By the late colonial period ice skating was a popular pastime in New England and the Middle Atlantic colonies, especially among the gentry. Along with dancing and fencing, skating allowed the better sorts to demonstrate grace, power, and agility. According to Nancy Struna, both men and women among the gentry and the middling sort aspiring to join the gentry “expected to play and display their prowess in such endeavors in the middle decades of the eighteenth century.”[1] To that end, they engaged in selected sports and other physical activities that simultaneously evoked pleasure and allowed them to demonstrate skill and discipline through their personal comportment. Physical improvement was as important an element of refinement as learning and manners.

Unlike some of his competitors, Van Wagenen did not make explicit appeals to gentility when describing any of the goods listed in his advertisement. He did not, for instance, use the word “fashionable” or underscore that he imported goods that reflected the latest tastes in London. He may not have considered any of that necessary. Realizing that readers likely considered skating a genteel leisure activity, the shopkeeper had an alternate means of associating gentility with his shop. By listing “SKATES” first and using them to headline his advertisement, he set the tone for how readers should imagine the housewares, textiles, and accessories he also sold.


[1] Nancy L. Struna, People of Prowess: Sport, Leisure, and Labor in Early Anglo-America (Urbana: University of Illinois Press, 1996) 121.

November 22

GUEST CURATOR: Patrick Keane

What was advertised in a colonial American newspaper 250 years ago today?

Providence Gazette (November 22, 1766).

“SUPERFINE broad cloths.”

Gideon Young sold imported materials at his shop that people could use to make clothing. He sold some materials that were intended for the rich (“fashionable silks”) as well as some that were not intended for the rich (“midling and coarse broad cloths”). I found it interesting that he sold at low prices so that he could bring in rich or poor people. He wanted to bring as much attention to his shop as possible; the best way was having “cheap” prices for those who lived in Providence.

On the Colonial Williamsburg website, Edward R. Crews talks about the “18th Century love of fashion and the art of making clothes.” People who bought these materials from Young could then bring them to a milliner to make the clothing for them. Some of the colonists who bought from Young might use the materials to make fancy clothing. Young wanted to appeal to the lower class by having lower prices so that they too could make their own clothes that could also look fancy.



Who were Gideon Young’s customers? As Patrick notes, they could have included colonists from a variety of backgrounds. Young stocked some textiles that would have appealed to genteel gentlemen and ladies as well as others more likely to be purchased by the middling and lower sorts. By offering low prices, he invited all sorts of potential customers to visit his shop.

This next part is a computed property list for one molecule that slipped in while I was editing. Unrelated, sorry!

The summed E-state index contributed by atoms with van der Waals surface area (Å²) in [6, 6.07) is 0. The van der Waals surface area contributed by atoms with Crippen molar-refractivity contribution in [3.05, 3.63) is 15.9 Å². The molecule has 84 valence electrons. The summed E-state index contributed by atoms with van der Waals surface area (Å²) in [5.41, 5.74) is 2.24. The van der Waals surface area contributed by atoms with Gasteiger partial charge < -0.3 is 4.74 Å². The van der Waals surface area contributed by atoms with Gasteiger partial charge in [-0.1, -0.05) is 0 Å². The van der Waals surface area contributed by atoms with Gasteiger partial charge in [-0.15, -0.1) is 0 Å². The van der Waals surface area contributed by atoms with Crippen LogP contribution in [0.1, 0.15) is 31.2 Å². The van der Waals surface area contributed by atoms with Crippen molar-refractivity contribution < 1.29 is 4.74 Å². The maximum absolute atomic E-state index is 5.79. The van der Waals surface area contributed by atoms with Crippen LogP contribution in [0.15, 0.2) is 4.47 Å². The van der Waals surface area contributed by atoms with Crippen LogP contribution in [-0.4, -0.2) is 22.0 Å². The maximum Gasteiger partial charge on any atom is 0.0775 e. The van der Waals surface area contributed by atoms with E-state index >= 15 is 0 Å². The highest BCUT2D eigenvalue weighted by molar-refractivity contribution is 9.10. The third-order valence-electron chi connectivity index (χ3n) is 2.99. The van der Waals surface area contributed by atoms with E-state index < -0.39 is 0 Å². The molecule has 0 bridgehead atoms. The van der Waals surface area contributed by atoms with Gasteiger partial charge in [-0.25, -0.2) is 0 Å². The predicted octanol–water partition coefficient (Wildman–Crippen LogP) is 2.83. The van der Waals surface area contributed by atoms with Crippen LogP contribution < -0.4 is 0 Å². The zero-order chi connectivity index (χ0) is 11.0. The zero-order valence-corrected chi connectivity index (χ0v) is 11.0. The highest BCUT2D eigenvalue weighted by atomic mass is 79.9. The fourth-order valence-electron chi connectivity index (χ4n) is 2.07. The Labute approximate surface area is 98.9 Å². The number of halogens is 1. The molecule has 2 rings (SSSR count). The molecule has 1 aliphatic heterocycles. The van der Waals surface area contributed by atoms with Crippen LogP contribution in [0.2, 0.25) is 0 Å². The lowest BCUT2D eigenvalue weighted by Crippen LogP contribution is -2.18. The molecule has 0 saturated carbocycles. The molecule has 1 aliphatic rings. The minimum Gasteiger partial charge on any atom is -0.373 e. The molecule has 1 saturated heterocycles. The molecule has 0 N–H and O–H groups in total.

That Young attempted to cater to different kinds of clients demonstrates a tension that emerged as the consumer revolution of the eighteenth century expanded to include greater numbers of colonists. Products and fashions that had once been reserved for the elite increasingly became more widely accessible as the number of imported goods rose and prices fell. Affluent colonists engaged in conspicuous consumption as a means of continuing to distinguish themselves from their social subordinates. However, even as the elite bought more and more things, other colonists purchased what they could afford and engaged in their own acts of displaying their possessions – and their good taste – to others.

Young certainly wanted to make his customers feel special when he offered “fashionable silks” and “best black sattins, pelong, and alamode.” Yet he balanced a sense of exclusivity against “cheap” prices that suggested that not everyone who visited his shop on Union Street came from the upper echelons of Providence residents.

If all sorts of colonists could buy “fashionable” and “best” goods with all the “trimmings to suit” for low prices from shopkeepers like Young, how could the elite assert their status? A rise in concern for manners as well as attention to personal comportment accompanied the consumer revolution of the eighteenth century. Colonists concentrated on demonstrating their gentility through their actions and interactions with others rather than relying solely on their possessions to testify to their status. In such cases, the clothes did not, by themselves, make the man (or woman). Appearances and possessions were not enough to claim social status. Colonists who wanted to claim a place among the genteel also needed to exhibit politeness and demonstrate that they understood refined rules for social interactions.